Lending A Paw: Central Arkansas Pet Partners Provides Animal-Assisted Intervention in Stressful Situations


Little Rock attorney Allan Gates, the president of Central Arkansas Pet Partners, never expected to become a volunteer doing hospice work. 


“It doesn’t sound like what you do for fun,” Gates says. “But I ended up shadowing Merry Zakrzewski while she was doing a dog therapy visit at the Arkansas Hospice Ottenheimer Inpatient Center at CHI St. Vincent. There was a young Black woman with an illness related to sickle cell anemia. She was unresponsive when we went in. Merry took her dog over and put his paw on the bed. The young woman’s mother moved the daughter’s hand over the dog. The young woman opened her eyes and smiled.

Gates and Lucy at work.

“There were tears all over. The visit really hooked me. I thought, ‘Man, if my dog, Lucy, can do that, I want to be a part of it.’ We have been going to Arkansas Hospice pretty much every Sunday since then.” 


Lucy is a friendly, frisky dog when she is off work. But she is calm and quiet when she does animal therapy visits. 

Central Arkansas Pet Partners President Allan Gates with Lucy.

“The dogs do all the work,” Gates explains. “The mission of Pet Partners is to improve human health and well-being through the human-animal bond. It is a phenomenal experience to watch a really skilled therapy dog work. Some therapy animals are purebreds, and others are not. One of my favorite therapy dogs, Homer, is an absolute mutt rescued from a grocery store parking lot. He is awesome.”


Harriet Hawkins, director of volunteers at Arkansas Hospice, said when the dogs walk in the door, it is a joy to everyone — but especially to the families of the loved one who is dying.


“The patient may be asleep, but still knows that the dog is there,” Hawkins says. “The families know they are coming, and it gives them something to look forward to. The staff absolutely loves them coming in.”

Mim Hundley and Homer pay a visit to a local elementary school.

Hawkins said they have operations in 43 counties, and pre-pandemic, had 14 different dog therapy teams visiting their facilities. The dogs have to be certified by one of the three national dog therapy organizations: Pet Partners, Therapy Dogs International or Alliance of Therapy Dogs. 


In addition to hospice, pet therapy teams regularly visit patients at other medical facilities. It is something that brings joy to the teams and the patients they visit.


“It is something we all enjoy doing,” Gates says. “When COVID shut down the visiting, our members missed it. The dogs missed it, too. Talk to any of our members or the places we serve – it is all about the dogs. It is crazy how good they are about this.” 


Central Arkansas Pet Therapy teams visit facilities such as Arkansas Children’s Hospital, the Arkansas Heart Hospital, the Easter Seals Youth home, and the Little Rock airport. 


Pet therapy teams from Central Arkansas have done Animal-Assisted Crisis Response work after traumatic events such as a mass school shooting in Franklin, Kentucky; the aftermath of an on-campus suicide in Concord, New Hampshire; multiple tornado recovery scenes; and at the Office of Refugee Resettlement’s Children’s Center for unaccompanied migrant minors near the southern border.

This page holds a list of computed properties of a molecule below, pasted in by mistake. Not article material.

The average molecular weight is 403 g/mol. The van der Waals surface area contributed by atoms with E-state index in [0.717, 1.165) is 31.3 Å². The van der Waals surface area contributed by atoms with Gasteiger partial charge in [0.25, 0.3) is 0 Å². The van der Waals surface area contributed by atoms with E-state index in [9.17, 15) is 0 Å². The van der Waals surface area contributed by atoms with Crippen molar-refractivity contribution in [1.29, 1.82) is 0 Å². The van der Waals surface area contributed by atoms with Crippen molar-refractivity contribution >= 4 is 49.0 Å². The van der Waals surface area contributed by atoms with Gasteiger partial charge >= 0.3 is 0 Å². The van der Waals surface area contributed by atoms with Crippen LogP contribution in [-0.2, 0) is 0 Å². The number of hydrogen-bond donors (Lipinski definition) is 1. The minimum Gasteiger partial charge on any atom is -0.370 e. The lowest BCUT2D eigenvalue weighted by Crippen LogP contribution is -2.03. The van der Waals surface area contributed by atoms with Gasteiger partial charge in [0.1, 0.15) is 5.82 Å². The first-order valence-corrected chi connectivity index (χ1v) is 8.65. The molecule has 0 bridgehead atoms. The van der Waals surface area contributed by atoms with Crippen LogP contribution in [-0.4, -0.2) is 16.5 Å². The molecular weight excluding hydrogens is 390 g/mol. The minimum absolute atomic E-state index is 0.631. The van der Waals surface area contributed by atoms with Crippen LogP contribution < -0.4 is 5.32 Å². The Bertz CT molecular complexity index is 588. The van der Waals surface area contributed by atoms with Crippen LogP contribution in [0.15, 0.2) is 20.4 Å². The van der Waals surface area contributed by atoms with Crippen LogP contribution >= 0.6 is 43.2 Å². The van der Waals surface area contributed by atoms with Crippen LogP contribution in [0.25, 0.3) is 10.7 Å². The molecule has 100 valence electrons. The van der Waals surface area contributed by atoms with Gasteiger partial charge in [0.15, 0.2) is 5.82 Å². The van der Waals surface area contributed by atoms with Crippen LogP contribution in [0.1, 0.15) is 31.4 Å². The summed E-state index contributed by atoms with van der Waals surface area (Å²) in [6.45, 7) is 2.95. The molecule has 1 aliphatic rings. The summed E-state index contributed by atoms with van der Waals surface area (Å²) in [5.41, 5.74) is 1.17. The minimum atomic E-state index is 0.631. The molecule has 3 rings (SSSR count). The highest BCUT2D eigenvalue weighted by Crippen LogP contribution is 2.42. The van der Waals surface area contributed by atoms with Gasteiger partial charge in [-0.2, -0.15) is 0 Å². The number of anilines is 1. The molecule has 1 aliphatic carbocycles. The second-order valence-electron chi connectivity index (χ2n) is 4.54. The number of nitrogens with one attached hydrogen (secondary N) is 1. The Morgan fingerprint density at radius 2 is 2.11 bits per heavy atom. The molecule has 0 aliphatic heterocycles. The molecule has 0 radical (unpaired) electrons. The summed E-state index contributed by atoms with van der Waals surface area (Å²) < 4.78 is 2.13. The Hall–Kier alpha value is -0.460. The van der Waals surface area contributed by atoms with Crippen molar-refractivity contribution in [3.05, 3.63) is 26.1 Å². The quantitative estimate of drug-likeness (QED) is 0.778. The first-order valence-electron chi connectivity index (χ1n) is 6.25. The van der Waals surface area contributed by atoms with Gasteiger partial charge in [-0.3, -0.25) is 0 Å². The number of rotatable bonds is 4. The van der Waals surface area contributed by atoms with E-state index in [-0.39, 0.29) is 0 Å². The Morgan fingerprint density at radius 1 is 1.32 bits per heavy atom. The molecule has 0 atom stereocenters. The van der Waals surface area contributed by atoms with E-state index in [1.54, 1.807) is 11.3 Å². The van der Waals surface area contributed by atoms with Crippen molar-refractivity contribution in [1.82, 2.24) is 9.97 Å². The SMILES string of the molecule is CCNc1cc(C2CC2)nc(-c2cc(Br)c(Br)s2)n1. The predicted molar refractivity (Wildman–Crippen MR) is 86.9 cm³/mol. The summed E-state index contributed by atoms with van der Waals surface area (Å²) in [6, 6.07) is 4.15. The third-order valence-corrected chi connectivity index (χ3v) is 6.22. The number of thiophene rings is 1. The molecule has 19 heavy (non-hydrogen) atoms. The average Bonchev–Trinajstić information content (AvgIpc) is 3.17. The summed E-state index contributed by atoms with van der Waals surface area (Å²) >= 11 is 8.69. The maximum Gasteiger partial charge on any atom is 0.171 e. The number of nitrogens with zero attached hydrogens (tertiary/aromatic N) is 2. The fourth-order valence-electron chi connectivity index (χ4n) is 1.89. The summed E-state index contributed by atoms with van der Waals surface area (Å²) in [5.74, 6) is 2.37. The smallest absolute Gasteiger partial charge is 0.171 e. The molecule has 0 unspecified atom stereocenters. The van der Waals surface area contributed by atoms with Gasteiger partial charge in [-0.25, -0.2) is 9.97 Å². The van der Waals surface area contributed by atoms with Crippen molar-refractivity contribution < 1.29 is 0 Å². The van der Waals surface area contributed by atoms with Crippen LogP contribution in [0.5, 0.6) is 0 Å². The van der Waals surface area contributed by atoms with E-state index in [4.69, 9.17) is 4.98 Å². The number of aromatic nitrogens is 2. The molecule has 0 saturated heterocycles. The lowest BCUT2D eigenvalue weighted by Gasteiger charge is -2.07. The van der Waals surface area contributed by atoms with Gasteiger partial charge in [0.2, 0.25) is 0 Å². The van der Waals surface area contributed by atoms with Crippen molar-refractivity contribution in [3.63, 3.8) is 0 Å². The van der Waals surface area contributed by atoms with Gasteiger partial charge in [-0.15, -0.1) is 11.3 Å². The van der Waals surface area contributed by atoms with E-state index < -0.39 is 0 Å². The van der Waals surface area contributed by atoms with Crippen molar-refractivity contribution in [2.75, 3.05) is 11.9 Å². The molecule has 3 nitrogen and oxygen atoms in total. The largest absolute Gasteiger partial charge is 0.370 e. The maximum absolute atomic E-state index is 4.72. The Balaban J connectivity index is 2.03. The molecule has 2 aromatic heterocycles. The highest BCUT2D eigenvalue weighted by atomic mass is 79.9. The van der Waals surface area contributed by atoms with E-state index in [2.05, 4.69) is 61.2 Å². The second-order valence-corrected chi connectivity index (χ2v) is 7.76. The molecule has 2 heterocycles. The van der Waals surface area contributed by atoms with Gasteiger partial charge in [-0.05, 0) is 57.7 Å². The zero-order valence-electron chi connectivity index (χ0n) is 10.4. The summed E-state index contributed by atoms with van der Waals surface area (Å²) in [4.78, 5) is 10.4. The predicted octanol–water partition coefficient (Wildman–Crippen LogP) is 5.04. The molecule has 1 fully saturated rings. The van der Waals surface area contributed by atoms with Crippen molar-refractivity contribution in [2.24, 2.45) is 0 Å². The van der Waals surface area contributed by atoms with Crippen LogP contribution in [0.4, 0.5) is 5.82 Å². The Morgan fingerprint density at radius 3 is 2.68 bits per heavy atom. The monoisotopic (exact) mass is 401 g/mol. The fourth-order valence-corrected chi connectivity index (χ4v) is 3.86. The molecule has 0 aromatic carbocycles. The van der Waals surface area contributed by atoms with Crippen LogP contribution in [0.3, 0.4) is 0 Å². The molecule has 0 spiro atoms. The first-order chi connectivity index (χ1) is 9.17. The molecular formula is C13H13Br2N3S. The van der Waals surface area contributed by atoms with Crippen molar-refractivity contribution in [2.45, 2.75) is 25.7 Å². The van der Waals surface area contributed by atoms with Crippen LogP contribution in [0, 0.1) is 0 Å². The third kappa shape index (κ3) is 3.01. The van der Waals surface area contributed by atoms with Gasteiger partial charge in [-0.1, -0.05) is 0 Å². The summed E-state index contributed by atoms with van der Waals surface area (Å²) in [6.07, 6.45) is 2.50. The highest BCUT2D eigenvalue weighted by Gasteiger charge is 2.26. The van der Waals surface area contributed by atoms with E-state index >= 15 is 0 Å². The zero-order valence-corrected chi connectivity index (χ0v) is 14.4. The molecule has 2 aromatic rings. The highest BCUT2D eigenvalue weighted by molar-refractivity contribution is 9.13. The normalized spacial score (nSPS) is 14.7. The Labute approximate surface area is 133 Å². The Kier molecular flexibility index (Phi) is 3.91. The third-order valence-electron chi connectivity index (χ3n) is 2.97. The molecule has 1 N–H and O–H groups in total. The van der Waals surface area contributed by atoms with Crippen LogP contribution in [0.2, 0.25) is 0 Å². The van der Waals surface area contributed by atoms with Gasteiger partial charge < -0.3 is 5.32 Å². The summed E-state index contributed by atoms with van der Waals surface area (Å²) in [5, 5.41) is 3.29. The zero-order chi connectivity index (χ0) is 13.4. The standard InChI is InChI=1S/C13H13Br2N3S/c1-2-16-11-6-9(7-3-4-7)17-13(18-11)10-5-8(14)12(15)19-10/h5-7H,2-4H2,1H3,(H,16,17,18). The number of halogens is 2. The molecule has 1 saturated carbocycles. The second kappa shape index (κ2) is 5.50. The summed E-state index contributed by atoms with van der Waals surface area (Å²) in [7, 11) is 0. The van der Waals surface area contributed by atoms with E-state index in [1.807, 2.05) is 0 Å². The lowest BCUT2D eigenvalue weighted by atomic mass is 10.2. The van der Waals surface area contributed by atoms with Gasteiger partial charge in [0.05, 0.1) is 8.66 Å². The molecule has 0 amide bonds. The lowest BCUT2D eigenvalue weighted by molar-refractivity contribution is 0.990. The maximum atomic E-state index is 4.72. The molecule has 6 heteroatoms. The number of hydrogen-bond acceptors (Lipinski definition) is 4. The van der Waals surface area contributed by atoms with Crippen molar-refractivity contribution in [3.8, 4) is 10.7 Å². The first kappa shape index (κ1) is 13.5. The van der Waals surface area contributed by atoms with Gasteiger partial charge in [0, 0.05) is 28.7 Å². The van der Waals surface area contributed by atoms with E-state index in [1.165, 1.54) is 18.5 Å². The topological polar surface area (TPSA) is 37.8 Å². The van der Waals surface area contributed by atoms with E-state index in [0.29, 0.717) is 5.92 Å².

“When children cross the border without a family member or guardian, the Border Patrol takes them to this facility or another like it,” Gates explains. “We go in and visit with the kids. A lot of times the children are seemingly happy and normal. It was good to see how well cared for these kids were.


You wouldn’t know that many had experienced real trauma. Some of the children were undoubtedly abused. They were all from Central America and had traveled a godawful distance without family. Some looked like kids you would want to hold their hand crossing a street, much less a continent. It is interesting to see Lucy work with those kids.”

Another place teams visit patients is at the University of Arkansas for Medical Sciences. UAMS Volunteer Coordinator Mattie Thacker said it is very moving to watch the teams work with patients. 

Mattie Thacker, UAMS volunteer coordnator.

When COVID hit, they were not allowed to bring pets into hospital rooms. 


“We pivoted and started doing animal therapy for the staff exclusively,” Thacker says. “The staff was really stressed out from COVID and the staffing shortage. Just taking a break and petting the dog meant the world to them. It really helped with their stress levels and morale.” 

Livvy soaks up the attention at the Little Rock Marathon Expo.

There are about 15 different Special Pets Offering Therapy (SPOT) teams who volunteer at UAMS. 


“You can really feel the difference when a therapy dog is there,” Thacker says. “They get right up on the beds, and patients pet them. Sometimes you can see their blood pressure go down. It especially benefits people who have been in the hospital a long time. A therapy dog can really make their day. They are tired of being in there, and it reminds them of their dog. They tell us all about their dogs at home. It is the same story over and over again. It is just an overwhelming emotional response.”


Lucy, a 9-year-old standard poodle, has something in common with sick patients. She was born blind. 


Gates got a call that there were two blind puppies who were going to be put down unless they were adopted immediately. His daughter adopted one who regained her sight naturally. Lucy, on the other hand, had cataract surgery at 18 months old. She doesn’t have perfect vision but gets around normally. 


“This is a great feel-good story where kids can hear she had an operation, and now she is fine,” Gates says. “Children can have confusion about what is going on. When a dog is there that can do a few tricks and be petted, it totally changes things. Without a dog, I couldn’t help. I’m the facilitator. The dog does all the work.”